Pro-life speaker shares his journey of faith

Chad Judice and his wife Ashley have three boys. Eli, in yellow, was born with spina binifida, a birth defect that affects the spinal cord. (Photo courtesy

By Hannah M. Hepfer

Pro-life volunteers gathered for a Culture of Life Celebratory Dinner on Feb. 12 at St. Helen Parish in Georgetown. 
Keynote speaker Chad Judice, author of two pro-life books, described what it was like to find out that his son, Eli, had spina bifada. He recounted how the diagnosis, also chronicled in his book “Waiting for Eli: A Father’s Journey from Fear to Faith,” strengthened his belief in God.
In late 2008, Chad and his wife Ashley, were happily anticipating the birth of their second son. But, at a routine ultrasound, they received unsettling news.
“I’m having trouble locating a few things,” the ultrasound technician said.
Another technician came into the room and a concerned look passed over her face as she scanned the ultrasound. Finally, the couple spoke with a doctor who said he couldn’t find a part of Eli’s brain, the cerebellum. 
The next day, Chad and Ashley met with a Maternal-Fetal Medicine Specialist who identified a small opening in their son’s spinal cord. The specialist explained that this defect caused the baby’s brain to be out of place, preventing the first doctor from originally seeing the cerebellum. Eli was diagnosed with a severe form of spina bifida, a birth defect in which a developing baby’s spinal cord fails to develop properly. 
One of Chad’s worst fears had come true. At 30-years-old and a self-proclaimed perfectionist, he said that his faith became much more real in that moment. 
“I found out very quickly that I don’t control anything. God almighty controls everything,” he said.
Chad and his wife began to research the condition that same day. The medical literature they received stated that 80 percent of unborn children with a neural tube defect, like spina bifada, are aborted. Their son would need major surgery on his spinal cord and brain. Even with the surgeries, his quality of life would likely be low. He would be significantly mentally and physically disabled, and he would probably never walk. Also, he would not have control of his bowels.
“That was the most difficult one for me as a man,” Chad said. 
Later that night, Ashley told Chad that the option of abortion had crossed her mind when faced with the reality of the diagnosis.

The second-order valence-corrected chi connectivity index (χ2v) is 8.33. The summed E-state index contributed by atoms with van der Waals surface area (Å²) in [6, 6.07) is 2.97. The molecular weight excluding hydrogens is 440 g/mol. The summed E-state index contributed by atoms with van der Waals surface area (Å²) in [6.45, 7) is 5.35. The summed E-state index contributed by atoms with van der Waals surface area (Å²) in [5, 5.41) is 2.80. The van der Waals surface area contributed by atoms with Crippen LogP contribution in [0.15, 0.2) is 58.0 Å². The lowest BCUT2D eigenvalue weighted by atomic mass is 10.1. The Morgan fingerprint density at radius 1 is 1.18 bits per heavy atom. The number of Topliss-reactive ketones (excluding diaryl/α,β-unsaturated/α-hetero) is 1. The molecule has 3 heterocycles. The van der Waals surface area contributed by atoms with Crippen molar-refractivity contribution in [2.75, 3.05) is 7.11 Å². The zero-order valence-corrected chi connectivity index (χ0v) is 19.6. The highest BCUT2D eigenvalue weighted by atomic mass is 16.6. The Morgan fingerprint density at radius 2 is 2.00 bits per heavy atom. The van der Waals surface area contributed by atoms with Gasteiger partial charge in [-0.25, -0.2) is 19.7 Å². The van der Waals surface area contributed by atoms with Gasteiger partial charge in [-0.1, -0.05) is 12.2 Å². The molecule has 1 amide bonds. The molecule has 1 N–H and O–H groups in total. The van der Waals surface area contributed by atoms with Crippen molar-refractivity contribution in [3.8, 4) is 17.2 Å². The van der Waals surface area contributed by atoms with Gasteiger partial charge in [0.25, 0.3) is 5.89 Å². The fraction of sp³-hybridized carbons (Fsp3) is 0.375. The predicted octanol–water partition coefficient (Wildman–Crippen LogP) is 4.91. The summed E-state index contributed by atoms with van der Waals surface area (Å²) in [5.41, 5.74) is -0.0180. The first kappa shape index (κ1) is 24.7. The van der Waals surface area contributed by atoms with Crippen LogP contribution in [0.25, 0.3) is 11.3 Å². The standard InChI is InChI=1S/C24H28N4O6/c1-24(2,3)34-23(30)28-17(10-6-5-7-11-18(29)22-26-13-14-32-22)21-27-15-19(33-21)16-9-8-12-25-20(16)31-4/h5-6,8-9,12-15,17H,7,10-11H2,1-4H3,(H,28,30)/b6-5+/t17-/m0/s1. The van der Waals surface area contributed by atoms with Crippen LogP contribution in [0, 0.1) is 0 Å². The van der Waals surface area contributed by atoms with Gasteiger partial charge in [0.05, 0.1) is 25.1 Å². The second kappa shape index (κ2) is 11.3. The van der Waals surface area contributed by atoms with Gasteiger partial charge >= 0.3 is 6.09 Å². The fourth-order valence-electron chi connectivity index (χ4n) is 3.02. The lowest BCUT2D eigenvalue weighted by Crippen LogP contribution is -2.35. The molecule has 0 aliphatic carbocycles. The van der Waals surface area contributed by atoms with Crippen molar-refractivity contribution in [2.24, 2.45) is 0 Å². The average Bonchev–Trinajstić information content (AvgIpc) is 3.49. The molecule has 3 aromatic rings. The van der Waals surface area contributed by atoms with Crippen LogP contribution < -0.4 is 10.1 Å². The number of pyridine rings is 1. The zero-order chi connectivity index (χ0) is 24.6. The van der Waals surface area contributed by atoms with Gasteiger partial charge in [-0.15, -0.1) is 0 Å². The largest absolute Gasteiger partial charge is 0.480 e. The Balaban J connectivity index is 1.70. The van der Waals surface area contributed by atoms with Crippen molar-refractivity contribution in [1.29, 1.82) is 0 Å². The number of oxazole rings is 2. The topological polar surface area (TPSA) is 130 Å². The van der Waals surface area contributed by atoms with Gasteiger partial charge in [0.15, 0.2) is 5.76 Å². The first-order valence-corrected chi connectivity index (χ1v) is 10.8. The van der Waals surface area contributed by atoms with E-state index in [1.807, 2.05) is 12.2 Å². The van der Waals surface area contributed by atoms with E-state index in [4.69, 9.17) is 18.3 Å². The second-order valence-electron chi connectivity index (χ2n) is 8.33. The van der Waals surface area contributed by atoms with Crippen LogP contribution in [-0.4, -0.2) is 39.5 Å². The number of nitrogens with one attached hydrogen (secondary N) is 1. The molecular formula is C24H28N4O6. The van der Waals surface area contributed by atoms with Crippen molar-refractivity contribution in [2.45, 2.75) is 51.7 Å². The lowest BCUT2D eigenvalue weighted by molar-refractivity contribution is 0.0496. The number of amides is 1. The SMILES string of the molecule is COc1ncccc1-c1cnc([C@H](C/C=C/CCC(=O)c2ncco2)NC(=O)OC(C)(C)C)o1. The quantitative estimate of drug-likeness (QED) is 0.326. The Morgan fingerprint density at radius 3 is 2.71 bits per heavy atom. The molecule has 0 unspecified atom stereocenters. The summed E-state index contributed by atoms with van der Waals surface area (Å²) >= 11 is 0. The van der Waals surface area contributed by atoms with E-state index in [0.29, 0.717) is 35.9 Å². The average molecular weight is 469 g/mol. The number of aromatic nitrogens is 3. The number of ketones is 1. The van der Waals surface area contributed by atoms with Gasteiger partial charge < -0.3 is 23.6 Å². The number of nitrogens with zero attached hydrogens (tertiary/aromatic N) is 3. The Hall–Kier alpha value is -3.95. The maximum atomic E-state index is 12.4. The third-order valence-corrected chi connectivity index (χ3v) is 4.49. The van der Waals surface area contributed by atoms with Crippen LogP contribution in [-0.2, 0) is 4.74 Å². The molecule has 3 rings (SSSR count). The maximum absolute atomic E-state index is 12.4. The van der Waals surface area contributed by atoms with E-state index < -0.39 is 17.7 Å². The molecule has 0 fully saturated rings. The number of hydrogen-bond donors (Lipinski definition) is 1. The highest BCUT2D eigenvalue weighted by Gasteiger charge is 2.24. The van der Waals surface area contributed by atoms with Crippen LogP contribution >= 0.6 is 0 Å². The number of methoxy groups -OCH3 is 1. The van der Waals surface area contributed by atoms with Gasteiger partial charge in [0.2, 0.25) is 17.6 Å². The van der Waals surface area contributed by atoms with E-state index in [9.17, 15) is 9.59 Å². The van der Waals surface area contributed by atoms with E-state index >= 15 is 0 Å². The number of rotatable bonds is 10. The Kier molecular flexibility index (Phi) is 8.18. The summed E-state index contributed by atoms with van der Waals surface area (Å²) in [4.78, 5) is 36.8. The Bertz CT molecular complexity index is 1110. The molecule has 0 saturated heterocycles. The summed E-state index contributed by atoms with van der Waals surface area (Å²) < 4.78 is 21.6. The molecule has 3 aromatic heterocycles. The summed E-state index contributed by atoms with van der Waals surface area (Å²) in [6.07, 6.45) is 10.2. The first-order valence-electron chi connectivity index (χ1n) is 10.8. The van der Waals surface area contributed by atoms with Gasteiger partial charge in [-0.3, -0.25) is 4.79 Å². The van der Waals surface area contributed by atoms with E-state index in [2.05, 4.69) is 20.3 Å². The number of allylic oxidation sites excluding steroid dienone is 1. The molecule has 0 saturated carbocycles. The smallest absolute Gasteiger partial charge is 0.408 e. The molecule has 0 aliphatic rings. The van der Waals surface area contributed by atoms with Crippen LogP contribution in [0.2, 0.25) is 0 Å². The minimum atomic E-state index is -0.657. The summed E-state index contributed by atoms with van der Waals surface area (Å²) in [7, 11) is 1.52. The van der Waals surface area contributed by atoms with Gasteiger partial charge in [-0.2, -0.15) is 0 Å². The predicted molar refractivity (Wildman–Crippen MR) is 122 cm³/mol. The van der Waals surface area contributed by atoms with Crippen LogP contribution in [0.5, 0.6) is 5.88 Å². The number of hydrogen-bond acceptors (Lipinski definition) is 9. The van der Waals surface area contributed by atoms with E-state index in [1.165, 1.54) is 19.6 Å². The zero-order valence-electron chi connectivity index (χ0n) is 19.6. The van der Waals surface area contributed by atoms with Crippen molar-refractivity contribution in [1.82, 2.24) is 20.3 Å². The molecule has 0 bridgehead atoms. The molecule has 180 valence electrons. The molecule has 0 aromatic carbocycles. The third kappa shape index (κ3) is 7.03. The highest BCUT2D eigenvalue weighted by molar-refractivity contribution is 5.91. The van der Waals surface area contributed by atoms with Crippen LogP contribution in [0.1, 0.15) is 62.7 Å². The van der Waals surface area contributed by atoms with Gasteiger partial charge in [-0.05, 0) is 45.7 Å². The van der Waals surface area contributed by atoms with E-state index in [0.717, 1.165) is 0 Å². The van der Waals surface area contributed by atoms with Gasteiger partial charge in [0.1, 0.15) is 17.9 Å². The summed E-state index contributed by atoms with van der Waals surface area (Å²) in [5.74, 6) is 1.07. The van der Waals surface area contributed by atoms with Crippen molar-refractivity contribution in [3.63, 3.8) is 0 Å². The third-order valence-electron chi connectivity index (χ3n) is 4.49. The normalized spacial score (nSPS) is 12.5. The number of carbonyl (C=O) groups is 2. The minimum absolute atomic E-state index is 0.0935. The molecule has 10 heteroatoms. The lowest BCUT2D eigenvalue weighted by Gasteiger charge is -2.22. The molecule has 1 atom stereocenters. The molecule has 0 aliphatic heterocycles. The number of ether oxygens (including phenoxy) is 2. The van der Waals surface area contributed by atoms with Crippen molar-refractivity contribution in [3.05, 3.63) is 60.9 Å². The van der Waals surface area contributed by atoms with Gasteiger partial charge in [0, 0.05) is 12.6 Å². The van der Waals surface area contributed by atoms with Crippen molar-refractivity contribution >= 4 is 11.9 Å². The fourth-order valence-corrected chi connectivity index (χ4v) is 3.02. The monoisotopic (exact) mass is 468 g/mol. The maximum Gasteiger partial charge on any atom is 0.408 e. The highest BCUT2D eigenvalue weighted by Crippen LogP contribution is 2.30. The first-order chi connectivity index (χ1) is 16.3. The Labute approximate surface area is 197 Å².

Chad grabbed her and said, “It’s not your fault, it’s not my fault, we have to trust God the way our child trusts us.” He referenced Matthew 18:3, reminding her that God said to become like little children. Together they committed to trusting God as they faced their coming challenges.
Chad attended Mass the following day at St. Thomas More in Lafayette, La., where he worked as a teacher. He was stunned to hear that the verse he’d quoted to his wife the night before, was the subject of the Gospel. It was one of many small wonders he experienced leading up to Eli’s birth, he said.
Chad also began to pray for a miracle –– and was joined by his relatives, friends and students at his school. As word of his son’s diagnosis spread, people he’d never met began to show their support. He received a postcard from the De La Salle brothers, letting him know that members of the congregation from around the world were praying for Eli. Chad was astonished and touched that his son’s reach extended that far. 
“I’m some nobody from southwest Louisiana,” he recalled thinking. “Why are strangers praying for my son?”
As the pregnancy continued, Chad deepened his prayer life. He took time to pray in his school’s chapel and said the rosary regularly. He also went to confession again for the first time in a long time. 
“When the priest gave me absolution, I felt a peace I’d never felt before,” he said. He saw his wife afterwards, who had also gone to confession that day, and reached out to touch her stomach. He felt Eli move more than ever. “He was leaping and dancing,” he said.
Three days later, he received a phone call from his wife who had recently prayed a Novena to St. Therese (the Little Flower). She had just received a rose unexpectedly at work. 
“Someone knew I needed that rose,” she said through tears of joy. 
Eli was born on Feb. 17, 2009, amidst a supportive community of family and friends who were anticipating and praying for his birth. The prayers helped. Doctors predicted that Eli would have a hole in his head the size of a softball and it turned out to be much smaller –– the size of a 50-cent piece. He had two surgeries almost immediately after his birth. Since then, he’s had more surgeries, but he’s exceeding expectations developmentally and his intelligence is at or above average. He is also learning to walk with braces and a special device.
“I don’t know what the future holds for my son,” Chad said. “But, he is beautiful and vibrant, a miracle.”

For more information on Chad Judice, visit